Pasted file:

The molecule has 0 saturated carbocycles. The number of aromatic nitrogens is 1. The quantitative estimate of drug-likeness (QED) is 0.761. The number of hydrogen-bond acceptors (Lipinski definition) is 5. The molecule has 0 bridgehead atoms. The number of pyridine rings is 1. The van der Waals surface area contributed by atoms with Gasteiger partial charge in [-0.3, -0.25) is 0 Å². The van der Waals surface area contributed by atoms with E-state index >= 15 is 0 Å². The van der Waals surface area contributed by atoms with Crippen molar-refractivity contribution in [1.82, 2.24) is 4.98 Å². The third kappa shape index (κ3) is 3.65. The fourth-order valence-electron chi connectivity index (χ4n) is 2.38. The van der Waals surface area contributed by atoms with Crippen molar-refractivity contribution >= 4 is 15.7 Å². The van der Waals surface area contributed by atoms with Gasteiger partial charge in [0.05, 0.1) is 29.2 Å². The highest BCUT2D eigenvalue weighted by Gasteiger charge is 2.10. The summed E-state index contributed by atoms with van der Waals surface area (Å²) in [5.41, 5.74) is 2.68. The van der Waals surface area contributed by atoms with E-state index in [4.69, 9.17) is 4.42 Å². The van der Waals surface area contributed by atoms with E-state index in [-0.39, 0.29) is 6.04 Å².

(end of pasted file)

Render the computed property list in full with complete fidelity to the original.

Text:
The molecule has 0 saturated carbocycles. The number of aromatic nitrogens is 1. The quantitative estimate of drug-likeness (QED) is 0.761. The number of hydrogen-bond acceptors (Lipinski definition) is 5. The molecule has 0 bridgehead atoms. The number of pyridine rings is 1. The van der Waals surface area contributed by atoms with Gasteiger partial charge in [-0.3, -0.25) is 0 Å². The van der Waals surface area contributed by atoms with E-state index >= 15 is 0 Å². The van der Waals surface area contributed by atoms with Crippen molar-refractivity contribution in [1.82, 2.24) is 4.98 Å². The third kappa shape index (κ3) is 3.65. The fourth-order valence-electron chi connectivity index (χ4n) is 2.38. The van der Waals surface area contributed by atoms with Crippen molar-refractivity contribution >= 4 is 15.7 Å². The van der Waals surface area contributed by atoms with Gasteiger partial charge in [0.05, 0.1) is 29.2 Å². The highest BCUT2D eigenvalue weighted by Gasteiger charge is 2.10. The summed E-state index contributed by atoms with van der Waals surface area (Å²) in [5.41, 5.74) is 2.68. The van der Waals surface area contributed by atoms with E-state index in [4.69, 9.17) is 4.42 Å². The van der Waals surface area contributed by atoms with E-state index in [-0.39, 0.29) is 6.04 Å².